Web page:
Defeat and the Coming of Mrs Thatcher
Thus spoke Mr Heath, in the opening shot of the General Election campaign. This appeal was to remain the central theme of the Tory campaign right up to polling day on 28 February. But on the very same day he did something which undermined the strength and credibility of this appeal. He said there would be a special study of pay relativities by the Pay Board, with the miners coming top of the list. The idea behind ‘relativities’ was that during periods of blanket restraint the old differentials between and within occupations became eroded. So it was necessary, in the context of a long-term incomes policy, to get them sorted out. Obviously the miners could expect to benefit from such a study. Mr Heath promised that, whatever the recommendation of the Pay Board, it would be backdated to i March. The obvious query was: Why could Mr Heath not have done this without holding a General Election? Indeed, Mr Heath had given Mr Wilson, the Labour leader, the ammunition for his most telling point: ‘In the most remarkable election programme of all time, he is asking for a mandate to pay the miners after the Election what he refuses to pay them before the Election. For the first time in history we have a general leading his troops into battle with the deliberate aim of giving in if he wins.’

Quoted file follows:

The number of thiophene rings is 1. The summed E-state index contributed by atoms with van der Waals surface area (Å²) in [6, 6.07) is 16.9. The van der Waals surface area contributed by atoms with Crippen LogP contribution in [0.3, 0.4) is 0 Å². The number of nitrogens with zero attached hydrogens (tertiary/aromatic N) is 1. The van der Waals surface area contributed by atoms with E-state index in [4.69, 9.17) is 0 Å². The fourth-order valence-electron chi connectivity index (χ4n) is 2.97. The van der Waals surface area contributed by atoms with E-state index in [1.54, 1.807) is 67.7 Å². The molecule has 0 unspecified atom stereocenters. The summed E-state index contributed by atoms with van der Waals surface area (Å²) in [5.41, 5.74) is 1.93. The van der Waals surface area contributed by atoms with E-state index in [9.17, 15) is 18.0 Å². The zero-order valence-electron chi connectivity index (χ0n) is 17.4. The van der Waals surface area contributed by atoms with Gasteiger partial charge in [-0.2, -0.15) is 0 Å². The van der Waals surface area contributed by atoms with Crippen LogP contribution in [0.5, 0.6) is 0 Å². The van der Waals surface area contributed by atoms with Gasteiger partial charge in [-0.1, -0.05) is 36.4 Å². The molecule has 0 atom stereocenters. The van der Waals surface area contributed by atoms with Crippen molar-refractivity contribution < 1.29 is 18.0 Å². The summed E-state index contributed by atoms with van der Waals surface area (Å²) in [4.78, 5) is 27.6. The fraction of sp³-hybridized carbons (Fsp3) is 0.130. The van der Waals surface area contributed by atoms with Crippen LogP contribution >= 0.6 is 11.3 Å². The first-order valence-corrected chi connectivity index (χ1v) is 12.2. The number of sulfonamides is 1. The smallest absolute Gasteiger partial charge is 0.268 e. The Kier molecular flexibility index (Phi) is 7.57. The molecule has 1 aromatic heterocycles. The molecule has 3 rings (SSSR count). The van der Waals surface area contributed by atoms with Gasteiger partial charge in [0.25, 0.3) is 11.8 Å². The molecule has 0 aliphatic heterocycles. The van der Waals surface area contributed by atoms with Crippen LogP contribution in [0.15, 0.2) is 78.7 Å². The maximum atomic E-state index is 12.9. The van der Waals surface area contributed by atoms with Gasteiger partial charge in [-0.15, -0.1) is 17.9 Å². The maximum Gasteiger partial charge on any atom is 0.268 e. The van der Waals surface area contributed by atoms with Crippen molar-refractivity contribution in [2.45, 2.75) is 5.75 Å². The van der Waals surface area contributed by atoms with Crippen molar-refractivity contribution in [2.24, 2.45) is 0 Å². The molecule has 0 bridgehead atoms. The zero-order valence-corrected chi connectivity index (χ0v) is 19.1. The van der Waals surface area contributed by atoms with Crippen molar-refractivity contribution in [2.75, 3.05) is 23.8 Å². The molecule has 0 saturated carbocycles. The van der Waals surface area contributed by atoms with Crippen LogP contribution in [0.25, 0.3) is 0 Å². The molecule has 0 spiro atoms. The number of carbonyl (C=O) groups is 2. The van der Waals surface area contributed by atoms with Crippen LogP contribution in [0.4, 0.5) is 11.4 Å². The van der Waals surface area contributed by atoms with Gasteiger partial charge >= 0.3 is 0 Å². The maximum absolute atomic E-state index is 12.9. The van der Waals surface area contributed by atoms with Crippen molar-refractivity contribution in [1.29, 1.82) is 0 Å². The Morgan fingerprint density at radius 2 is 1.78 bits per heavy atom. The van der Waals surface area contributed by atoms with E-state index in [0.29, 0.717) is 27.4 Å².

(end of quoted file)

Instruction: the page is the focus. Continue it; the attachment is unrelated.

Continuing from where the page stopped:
KeywordsGeneral Election Trade Union Labour Party Liberal Party Popular Vote
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